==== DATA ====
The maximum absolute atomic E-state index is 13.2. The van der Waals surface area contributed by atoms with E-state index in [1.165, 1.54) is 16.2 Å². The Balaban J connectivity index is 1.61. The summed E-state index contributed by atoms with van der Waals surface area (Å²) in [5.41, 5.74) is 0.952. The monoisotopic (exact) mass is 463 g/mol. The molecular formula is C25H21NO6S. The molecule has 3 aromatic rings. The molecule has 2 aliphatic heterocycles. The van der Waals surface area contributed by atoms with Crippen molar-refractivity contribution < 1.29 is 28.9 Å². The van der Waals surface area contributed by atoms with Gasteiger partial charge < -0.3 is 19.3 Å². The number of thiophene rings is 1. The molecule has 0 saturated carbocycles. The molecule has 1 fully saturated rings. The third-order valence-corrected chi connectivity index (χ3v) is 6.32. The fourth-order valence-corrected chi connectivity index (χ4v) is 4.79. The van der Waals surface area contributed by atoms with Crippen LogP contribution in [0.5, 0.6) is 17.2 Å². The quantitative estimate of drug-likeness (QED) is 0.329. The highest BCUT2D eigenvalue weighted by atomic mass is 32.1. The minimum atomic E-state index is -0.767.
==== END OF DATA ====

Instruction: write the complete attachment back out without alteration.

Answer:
The maximum absolute atomic E-state index is 13.2. The van der Waals surface area contributed by atoms with E-state index in [1.165, 1.54) is 16.2 Å². The Balaban J connectivity index is 1.61. The summed E-state index contributed by atoms with van der Waals surface area (Å²) in [5.41, 5.74) is 0.952. The monoisotopic (exact) mass is 463 g/mol. The molecular formula is C25H21NO6S. The molecule has 3 aromatic rings. The molecule has 2 aliphatic heterocycles. The van der Waals surface area contributed by atoms with Crippen molar-refractivity contribution < 1.29 is 28.9 Å². The van der Waals surface area contributed by atoms with Gasteiger partial charge < -0.3 is 19.3 Å². The number of thiophene rings is 1. The molecule has 0 saturated carbocycles. The molecule has 1 fully saturated rings. The third-order valence-corrected chi connectivity index (χ3v) is 6.32. The fourth-order valence-corrected chi connectivity index (χ4v) is 4.79. The van der Waals surface area contributed by atoms with Crippen LogP contribution in [0.5, 0.6) is 17.2 Å². The quantitative estimate of drug-likeness (QED) is 0.329. The highest BCUT2D eigenvalue weighted by atomic mass is 32.1. The minimum atomic E-state index is -0.767.